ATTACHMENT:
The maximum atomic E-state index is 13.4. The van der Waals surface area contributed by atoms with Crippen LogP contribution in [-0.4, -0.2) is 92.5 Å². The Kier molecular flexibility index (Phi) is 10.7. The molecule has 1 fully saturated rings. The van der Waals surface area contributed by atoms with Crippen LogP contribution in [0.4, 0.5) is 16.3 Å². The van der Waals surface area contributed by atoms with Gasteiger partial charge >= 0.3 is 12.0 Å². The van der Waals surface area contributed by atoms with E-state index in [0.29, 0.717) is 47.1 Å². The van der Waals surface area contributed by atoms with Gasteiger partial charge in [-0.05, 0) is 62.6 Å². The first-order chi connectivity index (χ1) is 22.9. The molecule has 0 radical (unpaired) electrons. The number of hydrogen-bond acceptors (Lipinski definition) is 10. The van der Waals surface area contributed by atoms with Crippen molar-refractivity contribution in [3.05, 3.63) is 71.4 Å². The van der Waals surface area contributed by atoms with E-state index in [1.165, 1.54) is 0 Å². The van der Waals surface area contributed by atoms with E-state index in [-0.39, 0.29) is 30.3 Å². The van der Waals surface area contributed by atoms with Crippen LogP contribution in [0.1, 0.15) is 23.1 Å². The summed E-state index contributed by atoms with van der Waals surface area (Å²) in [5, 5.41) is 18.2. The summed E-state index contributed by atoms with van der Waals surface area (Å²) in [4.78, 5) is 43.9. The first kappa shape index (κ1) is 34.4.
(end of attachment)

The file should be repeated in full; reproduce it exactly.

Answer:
The maximum atomic E-state index is 13.4. The van der Waals surface area contributed by atoms with Crippen LogP contribution in [-0.4, -0.2) is 92.5 Å². The Kier molecular flexibility index (Phi) is 10.7. The molecule has 1 fully saturated rings. The van der Waals surface area contributed by atoms with Crippen LogP contribution in [0.4, 0.5) is 16.3 Å². The van der Waals surface area contributed by atoms with Gasteiger partial charge >= 0.3 is 12.0 Å². The van der Waals surface area contributed by atoms with E-state index in [0.29, 0.717) is 47.1 Å². The van der Waals surface area contributed by atoms with Gasteiger partial charge in [-0.05, 0) is 62.6 Å². The first-order chi connectivity index (χ1) is 22.9. The molecule has 0 radical (unpaired) electrons. The number of hydrogen-bond acceptors (Lipinski definition) is 10. The van der Waals surface area contributed by atoms with Crippen molar-refractivity contribution in [3.05, 3.63) is 71.4 Å². The van der Waals surface area contributed by atoms with E-state index in [1.165, 1.54) is 0 Å². The van der Waals surface area contributed by atoms with E-state index in [-0.39, 0.29) is 30.3 Å². The van der Waals surface area contributed by atoms with Crippen LogP contribution in [0.1, 0.15) is 23.1 Å². The summed E-state index contributed by atoms with van der Waals surface area (Å²) in [5, 5.41) is 18.2. The summed E-state index contributed by atoms with van der Waals surface area (Å²) in [4.78, 5) is 43.9. The first kappa shape index (κ1) is 34.4.